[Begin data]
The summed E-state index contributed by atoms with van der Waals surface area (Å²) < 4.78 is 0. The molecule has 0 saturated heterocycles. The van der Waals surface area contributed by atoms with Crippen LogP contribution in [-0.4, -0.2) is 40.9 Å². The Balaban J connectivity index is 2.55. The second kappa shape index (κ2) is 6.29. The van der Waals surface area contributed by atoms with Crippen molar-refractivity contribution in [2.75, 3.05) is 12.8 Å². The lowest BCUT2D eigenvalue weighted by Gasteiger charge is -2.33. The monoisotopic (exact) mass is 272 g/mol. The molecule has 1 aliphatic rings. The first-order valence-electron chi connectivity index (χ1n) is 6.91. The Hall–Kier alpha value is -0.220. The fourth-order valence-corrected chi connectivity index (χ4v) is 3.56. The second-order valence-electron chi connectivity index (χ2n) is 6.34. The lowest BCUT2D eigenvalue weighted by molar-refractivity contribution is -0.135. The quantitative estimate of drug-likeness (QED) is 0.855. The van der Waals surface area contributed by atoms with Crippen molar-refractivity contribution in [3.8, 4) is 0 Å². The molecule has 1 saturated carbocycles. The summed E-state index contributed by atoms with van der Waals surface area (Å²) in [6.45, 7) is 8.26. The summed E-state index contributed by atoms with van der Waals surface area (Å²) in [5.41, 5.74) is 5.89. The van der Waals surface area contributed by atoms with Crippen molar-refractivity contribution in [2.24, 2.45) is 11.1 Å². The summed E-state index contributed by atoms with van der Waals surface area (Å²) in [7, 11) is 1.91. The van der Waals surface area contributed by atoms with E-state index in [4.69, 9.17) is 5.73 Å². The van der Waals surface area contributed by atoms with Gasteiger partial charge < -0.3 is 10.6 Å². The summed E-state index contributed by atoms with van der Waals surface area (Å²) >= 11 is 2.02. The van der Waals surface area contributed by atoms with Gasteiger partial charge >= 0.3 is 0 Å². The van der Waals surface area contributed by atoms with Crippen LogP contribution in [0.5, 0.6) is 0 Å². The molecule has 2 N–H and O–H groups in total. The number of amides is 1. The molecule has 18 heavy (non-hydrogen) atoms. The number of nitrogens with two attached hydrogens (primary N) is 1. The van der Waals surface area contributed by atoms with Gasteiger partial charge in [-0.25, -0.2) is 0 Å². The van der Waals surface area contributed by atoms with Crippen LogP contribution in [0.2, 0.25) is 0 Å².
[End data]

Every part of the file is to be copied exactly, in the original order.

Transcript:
The summed E-state index contributed by atoms with van der Waals surface area (Å²) < 4.78 is 0. The molecule has 0 saturated heterocycles. The van der Waals surface area contributed by atoms with Crippen LogP contribution in [-0.4, -0.2) is 40.9 Å². The Balaban J connectivity index is 2.55. The second kappa shape index (κ2) is 6.29. The van der Waals surface area contributed by atoms with Crippen molar-refractivity contribution in [2.75, 3.05) is 12.8 Å². The lowest BCUT2D eigenvalue weighted by Gasteiger charge is -2.33. The monoisotopic (exact) mass is 272 g/mol. The molecule has 1 aliphatic rings. The first-order valence-electron chi connectivity index (χ1n) is 6.91. The Hall–Kier alpha value is -0.220. The fourth-order valence-corrected chi connectivity index (χ4v) is 3.56. The second-order valence-electron chi connectivity index (χ2n) is 6.34. The lowest BCUT2D eigenvalue weighted by molar-refractivity contribution is -0.135. The quantitative estimate of drug-likeness (QED) is 0.855. The van der Waals surface area contributed by atoms with Crippen molar-refractivity contribution in [3.8, 4) is 0 Å². The molecule has 1 saturated carbocycles. The summed E-state index contributed by atoms with van der Waals surface area (Å²) in [6.45, 7) is 8.26. The summed E-state index contributed by atoms with van der Waals surface area (Å²) in [5.41, 5.74) is 5.89. The van der Waals surface area contributed by atoms with Crippen molar-refractivity contribution in [2.24, 2.45) is 11.1 Å². The summed E-state index contributed by atoms with van der Waals surface area (Å²) in [7, 11) is 1.91. The van der Waals surface area contributed by atoms with E-state index in [4.69, 9.17) is 5.73 Å². The van der Waals surface area contributed by atoms with Gasteiger partial charge < -0.3 is 10.6 Å². The summed E-state index contributed by atoms with van der Waals surface area (Å²) >= 11 is 2.02. The van der Waals surface area contributed by atoms with Gasteiger partial charge >= 0.3 is 0 Å². The van der Waals surface area contributed by atoms with Crippen LogP contribution in [0.5, 0.6) is 0 Å². The molecule has 2 N–H and O–H groups in total. The number of amides is 1. The molecule has 18 heavy (non-hydrogen) atoms. The number of nitrogens with two attached hydrogens (primary N) is 1. The van der Waals surface area contributed by atoms with Gasteiger partial charge in [-0.25, -0.2) is 0 Å². The van der Waals surface area contributed by atoms with Crippen LogP contribution in [0.2, 0.25) is 0 Å².